At the news briefing, a correspondent asked whether there would be an intervention similar to that which had taken place in Kosovo. The Secretary-General noted that so far, the Governments who he had been in touch with, were not thinking along those lines. "But I think we should all put collective pressure on Indonesia, given that it has failed in its commitment to assure security, to accept assistance from the international community to stop the killing. I appeal honestly to the Government of Indonesia to accept this offer." He added that comparisons to what had happened in Kosovo and elsewhere were not irrelevant.
A correspondent asked whether, looking back, anything else could have been done to create a different outcome. In response, the Secretary-General said, "The UN was not naïve about the history of violence in East Timor during past 24 years." He noted the Indonesian Government, which had been occupied the Territory for 24 years, had insisted that it had the capacity to assure security and that it would not accept a peacekeeping force. On the day of the vote, Indonesia had been able to assure security. "Why haven't they maintained that effort for one to be able to move on to effective implementation of the results of the ballot?" he said.
The Secretary-General said there were people who, in hindsight, were saying that the United Nations should not have accepted the word of the Indonesians that they would maintain law and order. He said that after 24 years of impasse, if that had not been accepted, there probably would have been no vote.
"Everybody thought they will deliver. Nobody in his wildest dreams thought what we are witnessing could happen," he said, adding, "we knew it was going to be difficult, we knew about the security problems, but not the carnage and the chaos we have seen."
"I can assure you that if those who were putting together the deal -- and we must remember the agreement was signed by Portugal and Indonesia with the support of their leaders, unanimously endorsed by the Council -- if any of us had an inkling that it was going to be this chaotic I don't think anyone would have gone forward. We are no fools."
A correspondent asked about the apparent dichotomy between the civilian and military authorities in Indonesia. The Secretary-General said that in this effort, "we have worked both levels." He personally had been working at the political level with President Habibie, and others governments had been asked to work on General Wiranto. "So in effect, we've been pushing both the military and the political leaders to deliver."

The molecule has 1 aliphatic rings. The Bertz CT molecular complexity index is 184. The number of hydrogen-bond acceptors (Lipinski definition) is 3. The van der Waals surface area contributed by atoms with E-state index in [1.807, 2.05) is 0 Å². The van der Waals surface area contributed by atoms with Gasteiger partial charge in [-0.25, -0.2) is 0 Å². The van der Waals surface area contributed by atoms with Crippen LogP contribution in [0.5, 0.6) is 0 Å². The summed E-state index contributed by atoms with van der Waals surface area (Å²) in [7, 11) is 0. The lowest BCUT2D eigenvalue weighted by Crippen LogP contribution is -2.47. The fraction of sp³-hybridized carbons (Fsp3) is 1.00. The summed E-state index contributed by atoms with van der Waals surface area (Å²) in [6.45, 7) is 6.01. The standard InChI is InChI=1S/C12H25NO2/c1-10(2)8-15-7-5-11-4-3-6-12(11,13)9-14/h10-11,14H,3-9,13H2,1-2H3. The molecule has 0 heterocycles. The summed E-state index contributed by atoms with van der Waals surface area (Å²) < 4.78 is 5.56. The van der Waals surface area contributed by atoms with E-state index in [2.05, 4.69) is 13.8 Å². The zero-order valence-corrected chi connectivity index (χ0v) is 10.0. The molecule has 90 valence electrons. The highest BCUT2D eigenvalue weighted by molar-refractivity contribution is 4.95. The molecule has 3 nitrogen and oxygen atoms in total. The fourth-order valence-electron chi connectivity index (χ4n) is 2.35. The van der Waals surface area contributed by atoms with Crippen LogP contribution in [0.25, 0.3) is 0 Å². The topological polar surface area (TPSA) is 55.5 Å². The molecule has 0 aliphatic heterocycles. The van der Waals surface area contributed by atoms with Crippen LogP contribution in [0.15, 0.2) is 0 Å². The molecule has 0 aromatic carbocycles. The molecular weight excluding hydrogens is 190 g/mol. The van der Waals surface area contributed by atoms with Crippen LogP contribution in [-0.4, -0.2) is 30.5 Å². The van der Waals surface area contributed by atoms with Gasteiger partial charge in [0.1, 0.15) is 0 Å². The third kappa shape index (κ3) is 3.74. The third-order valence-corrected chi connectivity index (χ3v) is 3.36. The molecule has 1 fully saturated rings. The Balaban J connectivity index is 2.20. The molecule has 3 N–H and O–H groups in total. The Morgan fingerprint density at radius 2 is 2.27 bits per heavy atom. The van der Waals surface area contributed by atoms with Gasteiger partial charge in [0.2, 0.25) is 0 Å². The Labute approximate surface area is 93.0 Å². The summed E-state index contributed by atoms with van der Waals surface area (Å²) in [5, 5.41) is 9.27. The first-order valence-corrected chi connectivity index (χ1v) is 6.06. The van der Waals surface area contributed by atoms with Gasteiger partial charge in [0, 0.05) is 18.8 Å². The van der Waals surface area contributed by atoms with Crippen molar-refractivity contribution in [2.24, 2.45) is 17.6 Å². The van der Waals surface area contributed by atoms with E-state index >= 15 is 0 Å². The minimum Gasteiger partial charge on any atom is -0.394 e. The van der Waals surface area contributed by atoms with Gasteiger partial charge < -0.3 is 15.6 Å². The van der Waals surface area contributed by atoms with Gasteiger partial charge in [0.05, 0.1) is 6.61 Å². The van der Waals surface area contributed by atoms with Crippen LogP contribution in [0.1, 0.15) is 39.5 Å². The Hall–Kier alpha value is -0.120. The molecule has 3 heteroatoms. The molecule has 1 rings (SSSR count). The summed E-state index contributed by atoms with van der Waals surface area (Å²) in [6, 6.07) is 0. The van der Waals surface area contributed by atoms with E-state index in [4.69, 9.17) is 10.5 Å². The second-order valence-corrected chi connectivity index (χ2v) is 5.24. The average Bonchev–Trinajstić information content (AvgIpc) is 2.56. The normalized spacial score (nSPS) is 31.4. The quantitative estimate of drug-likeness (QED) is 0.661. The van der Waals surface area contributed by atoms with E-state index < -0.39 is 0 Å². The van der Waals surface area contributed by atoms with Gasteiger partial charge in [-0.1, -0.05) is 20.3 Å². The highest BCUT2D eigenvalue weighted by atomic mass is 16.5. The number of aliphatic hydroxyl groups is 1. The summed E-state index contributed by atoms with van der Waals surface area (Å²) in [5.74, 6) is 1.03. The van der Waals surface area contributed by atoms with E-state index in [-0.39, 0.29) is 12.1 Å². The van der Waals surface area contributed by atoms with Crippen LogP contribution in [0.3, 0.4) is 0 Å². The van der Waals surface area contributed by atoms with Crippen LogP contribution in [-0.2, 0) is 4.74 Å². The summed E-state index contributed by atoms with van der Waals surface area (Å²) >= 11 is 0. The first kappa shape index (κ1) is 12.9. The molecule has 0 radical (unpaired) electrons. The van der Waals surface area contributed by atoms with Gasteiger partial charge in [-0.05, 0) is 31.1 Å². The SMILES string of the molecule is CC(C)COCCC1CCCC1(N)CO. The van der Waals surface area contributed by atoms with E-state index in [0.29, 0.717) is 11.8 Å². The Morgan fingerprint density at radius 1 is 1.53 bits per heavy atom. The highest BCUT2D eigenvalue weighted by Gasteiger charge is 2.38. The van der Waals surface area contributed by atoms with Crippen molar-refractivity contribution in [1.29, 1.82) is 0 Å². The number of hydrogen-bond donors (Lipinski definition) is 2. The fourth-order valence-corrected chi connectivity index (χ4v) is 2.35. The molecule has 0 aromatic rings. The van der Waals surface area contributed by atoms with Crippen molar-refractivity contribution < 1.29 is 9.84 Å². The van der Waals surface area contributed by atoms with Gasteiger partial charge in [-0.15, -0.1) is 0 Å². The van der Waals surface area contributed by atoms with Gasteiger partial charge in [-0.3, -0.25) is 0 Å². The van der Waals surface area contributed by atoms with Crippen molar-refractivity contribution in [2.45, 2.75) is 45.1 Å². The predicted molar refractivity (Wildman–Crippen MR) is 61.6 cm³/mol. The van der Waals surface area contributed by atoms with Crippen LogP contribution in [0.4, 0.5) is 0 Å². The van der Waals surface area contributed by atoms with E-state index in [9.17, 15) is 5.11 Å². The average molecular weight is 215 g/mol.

The Secretary-General noted that there were concerns that what was happening may in East Timor may affect other regions, like Aceh and Irian Iaya but, he added, "we are not out there to try and undo Indonesia." The United Nations was mainly concerned with East Timor, which had a different history.
In response to another question, the Secretary-General said he had been encouraged by President Clinton's statements on East Timor, as well as those of other leaders. "We should all double our efforts to encourage and push and press the Indonesian authorities to seek help, because their own reputation and international image is on the line, if not in tatters already."
A correspondent then asked if there were "any other creative ideas" such as armed humanitarian convoy "or some other thing that the Indonesians might be able to live with?" The Secretary-General said he had discussed this with President Habibie a few days ago, noting that the United Nations would want to go back with humanitarian assistance. "He was receptive to the idea, but I did raise the question of security -- that the aid workers going in must be able to operate in a secure environment." The President had said that Indonesia was going to bring the situation under control with martial law, which had not worked. The idea for sending humanitarian workers back in was still open, the Secretary-General said, adding, "I would hope our own staff who have been withdrawn but have not left the Mission area (the temporary redeployment to Darwin) will be able to go back as soon as the situation improves and their security can be assured."
A correspondent asked whether the Secretary-General would be willing, at the current stage, to recommend the creation of an ad hoc tribunal to investigate possible crimes against humanity. The Secretary-General replied that that may be a bit premature, as further investigation was required. "That may not be excluded but at this stage I'm not ready to do that."
In response to a question on the activities of the Security Council mission in Jakarta, he said its members had held a number of meetings, including with President Habibie, General Wiranto, Foreign Minister Alatas, opposition leader Megawati and Timorese leader Xanana Gusmao, who the Secretary-General had also spoken with. The mission would be headed for Dili tomorrow if the situation permitted. "I would hope they would also be able to visit our headquarters and assess the situation with our staff." The mission would then return and report to the full Council.
A correspondent asked whether the Secretary-General felt personally betrayed by Indonesia's actions. "I don’t know if betrayal is the right word," he said. "I think I'm shocked by what has happened. I think we are all amazed that this would happen, and that a Government with such a large army is unable to bring the situation under control."
He added, "I am pained and I am deeply disappointed that this has happened, above all for the East Timorese people who, for the first time in 24 years get the chance to express themselves, and speak eloquently and loudly as to what they want their destiny to be, and suddenly they are in sea of violence in a very chaotic situation. I feel very sorry for them. Their leader is now in the British embassy, and this would have been the time when he should be there, talking to his people, preparing for the future. That's why I believe we should not allow the militia and their supporters whoever they may be to undo the results of the ballot with violence. The people have voted and the results must stand. It should not be undone with violence."